Baijiu, a clear alcohol usually distilled from fermented sorghum, is consumed by 1.4 billion Chinese, making it China’s national drink and the most consumed spirit in the world. Although it is an acquired taste and currently has a low profile around the world, businesses in China are going beyond the norm to establish it as a global brand. Expatriate experts are helping promote Ming River, a brand of baijiu, by partnering with U.S. restaurants, willing to pair it with Chinese cuisine.
Chinese distilleries are hoping to capitalise on public interest in distinct new flavours in spirits. They have increased the alcohol content to 40% — vodka and whisky contain a similar percentage – and are encouraging local and foreign bartenders to come up with creative alcohol-based concoctions.
Can Goa’s cashew feni reach the same levels of popularity as China’s baijiu? The overall volume of sale for feni is a mere 5% of market share currently. The major challenges to its rise in visibility are adulteration and inadequate marketing. Since Goan feni has GI status, its production is governed by standards. Adulterators, by not conforming to those standards, undermine its quality. Secondly, outside of Goa’s borders, few people are familiar with the drink. Once these hurdles are overcome, feni has the potential to achieve the success that China aspires to with its quest for global recognition for baijiu. (Chinese brands are dominating the market as the top 50 spirits in the world, and are therefore becoming the standards to which others aspire.)
Meanwhile, the central government can support GI in two specific ways: one, to provide funds to the DPIIT for legal research, scientific services and technical experts at minimum cost. This will give an increased stimulus to the GI market in India and promote the economic development and growth of the tourism industry in Goa.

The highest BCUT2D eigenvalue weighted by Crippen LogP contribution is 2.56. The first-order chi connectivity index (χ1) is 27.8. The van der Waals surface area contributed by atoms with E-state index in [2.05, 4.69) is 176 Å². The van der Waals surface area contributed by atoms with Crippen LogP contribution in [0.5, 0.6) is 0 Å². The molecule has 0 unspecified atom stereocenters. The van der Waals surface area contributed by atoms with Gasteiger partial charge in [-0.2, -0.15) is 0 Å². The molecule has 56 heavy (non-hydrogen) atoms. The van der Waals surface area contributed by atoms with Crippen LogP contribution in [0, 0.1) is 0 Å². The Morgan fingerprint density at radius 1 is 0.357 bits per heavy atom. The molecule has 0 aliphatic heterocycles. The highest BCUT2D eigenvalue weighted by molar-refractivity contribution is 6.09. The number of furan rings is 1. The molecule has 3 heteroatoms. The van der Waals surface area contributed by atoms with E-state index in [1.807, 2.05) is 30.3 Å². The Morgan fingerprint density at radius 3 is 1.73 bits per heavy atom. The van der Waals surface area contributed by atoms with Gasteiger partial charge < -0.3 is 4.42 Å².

Second, it must establish an effective and efficient legal mechanism to deal with the unauthorised production and sale of GI products. The Cell for IPR Promotion and Management (CIPRAM) provides a good model structure for GI protection.
Goa needs to realise the full potential of having GI tags and the glory, revenue and employment it can bring to the state and the nation. Superstar couple, Akshay Kumar and Twinkle Khanna, who are regular visitors to Goa, may consider investing in a cashew feni brand – for the sake of the brew. The investment by Angelina Jolie and Brad Pitt in Chateau Miraval Cotes de Provence rosé took the pink blush wine to new heights.
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 Geographical Indications Registry, Government of India, <http://ipindiaservices.gov.in/GirPublic/Application/Details/120>
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 Chari, Bindiya, ‘At 5% market share, feni yet to capture ‘desi’ imagination’, Times of India, 5 March 2019, < https://timesofindia.indiatimes.com/city/goa/at-5-market-share-feni-yet-to-capture-desi-imagination/articleshow/68262227.cms